Tish Hinojosa, Rosana DeSoto & Daniel Valdez in Su Teatro's 'Westside Oratorio'
The performance was excellent. Outstanding, really. I found it all quite moving as well. The songs were well-written. Daniel played choral conductor. Everybody was sharp. One truly outstanding performer was a 13 year old singer, Victoria Olona who sang with her sister Jessica who was also good. I met her afterwards and was struck by her obvious intelligence and poise. It so good to see such fresh raw talent. I met her father who said he had brought his daughters to try out for the choir and they put him in there, too. Talented family. I also had the pleasure of meeting the new Chicano novelist, Mario Acevedo who had overheard me talking to someone about my new novel. I brought a few books and saw some people I was hoping to see: Chicano poet & former partner in the Floricanto Colorado project, Ramón Del Castillo (I forgot to tell him that the poem I wrote for him on the occasion of achieving his PhD was in the book) and literary critic & historian, Luis Torres. Afterwards I got a ride home with my friend, musician/ singer Ellen Klaver who was playing in the play, so I got to tag along at the cast party that was hosted by artists Maruca and Daniel Salazar in their beautiful Denver home.
Friday's performance was a special one with guest actors Jesse Borrego (dreamy) and Rosana DeSoto along with Tish. Jesse was incredible in that they were all just flown in that day and had little rehearsal time, but Jesse fit in seamlessly and was an excellent actor and singer. At the party, B pulls me over to Rosana saying, "This is the actress I was telling you about who is from San Jose." I'm generally shy and socially inept, so I'm sure I had one of those moments. I don't remember, Rosana kept us laughing too much. I liked that she admired my stone beaded necklace I got in Isla Mujeres from "the Bead Ladies" for five bucks-- I like anyone who likes rocks. Later, towards the end of the party, Tish, Daniel & Rosana went outside (oh yeah, it was bitter bitter cold and icy that night) to the bonfire. I have always loved Rosana's role as the mother in La Bamba: "My grandpa was a full blood Apache!" At some point it gonged on me that my screenplay has a major role for an older Chicana, Mariposa, which I had always imagined for someone like Elizabeth Peña. DOH! After laughing until my sides hurt, literally, with them around the fire, Rosana started for the house alone to gather her things to leave. "It's now or never," I said to myself, and followed her. I told her about my movie, "PIGMEAT: The Life And Times of Memphis Minnie" and that I was a published poet and professor of creative writing. And that I have been writing this script for twenty years. By the time we got to the house, we talked some more. When I told her about the role in more detail, she got really interested and asked Tony Garcia of Su Teatro to give me her email. Then she wrote on the program for me. Jesse Borrego (dreamy) was there and overheard us, so I started telling him about the script, too, remembering as I did so, that there was also a role for a long-haired Chicano-Indio who is the love interest of the Chicana character. "That's what we need, more strong roles for Chicanas," said Rosana. "And maybe a Chicano production company to produce them," said Jesse. "I'm hoping to sell it to Oprah," I blurted out, then added, "as the movie's about a rural black woman born in Mississippi as was Oprah." "It can happen." He says. "It can happen." I say. "You never know," I say. "You never know," he says."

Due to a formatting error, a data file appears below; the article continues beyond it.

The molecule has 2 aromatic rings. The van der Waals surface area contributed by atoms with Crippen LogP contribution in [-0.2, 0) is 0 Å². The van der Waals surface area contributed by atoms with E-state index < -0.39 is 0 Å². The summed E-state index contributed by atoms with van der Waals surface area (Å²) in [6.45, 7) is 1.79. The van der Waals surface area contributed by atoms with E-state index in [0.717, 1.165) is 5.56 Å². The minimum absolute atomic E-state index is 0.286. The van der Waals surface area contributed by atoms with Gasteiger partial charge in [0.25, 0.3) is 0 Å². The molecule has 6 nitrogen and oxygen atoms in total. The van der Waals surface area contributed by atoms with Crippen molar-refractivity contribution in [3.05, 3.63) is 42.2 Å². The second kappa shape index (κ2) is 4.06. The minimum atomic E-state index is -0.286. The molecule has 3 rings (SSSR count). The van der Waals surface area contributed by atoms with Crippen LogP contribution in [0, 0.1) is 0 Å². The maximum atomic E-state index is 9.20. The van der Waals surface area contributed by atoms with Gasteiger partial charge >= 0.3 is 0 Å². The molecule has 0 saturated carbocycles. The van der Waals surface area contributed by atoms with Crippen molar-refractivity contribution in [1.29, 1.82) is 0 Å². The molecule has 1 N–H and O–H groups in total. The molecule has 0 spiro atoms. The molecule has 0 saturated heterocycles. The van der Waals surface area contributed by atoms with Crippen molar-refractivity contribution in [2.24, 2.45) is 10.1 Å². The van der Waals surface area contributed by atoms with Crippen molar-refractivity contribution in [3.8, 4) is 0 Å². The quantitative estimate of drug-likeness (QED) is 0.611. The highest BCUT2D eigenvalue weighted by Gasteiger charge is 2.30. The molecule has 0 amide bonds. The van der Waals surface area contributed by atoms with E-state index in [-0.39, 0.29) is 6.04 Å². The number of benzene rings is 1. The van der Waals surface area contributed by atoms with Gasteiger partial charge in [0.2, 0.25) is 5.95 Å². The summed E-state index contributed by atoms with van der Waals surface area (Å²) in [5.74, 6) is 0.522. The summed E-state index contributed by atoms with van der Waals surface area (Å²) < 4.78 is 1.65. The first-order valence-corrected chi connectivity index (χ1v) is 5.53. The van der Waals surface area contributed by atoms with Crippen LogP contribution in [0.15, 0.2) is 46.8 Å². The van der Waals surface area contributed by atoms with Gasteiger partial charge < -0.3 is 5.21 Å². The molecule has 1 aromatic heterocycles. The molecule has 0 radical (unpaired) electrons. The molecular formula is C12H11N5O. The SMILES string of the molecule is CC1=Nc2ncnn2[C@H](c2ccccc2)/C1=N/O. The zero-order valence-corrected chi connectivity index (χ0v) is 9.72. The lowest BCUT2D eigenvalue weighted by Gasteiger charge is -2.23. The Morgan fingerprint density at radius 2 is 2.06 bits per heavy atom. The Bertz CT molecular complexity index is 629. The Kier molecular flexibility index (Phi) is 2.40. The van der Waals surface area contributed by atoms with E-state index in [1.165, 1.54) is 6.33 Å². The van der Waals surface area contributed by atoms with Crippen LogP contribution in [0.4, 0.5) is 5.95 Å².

I go home and work on my script some more. I work out a part for Tish, the "Goin' Back to Texas" scene.
You never know.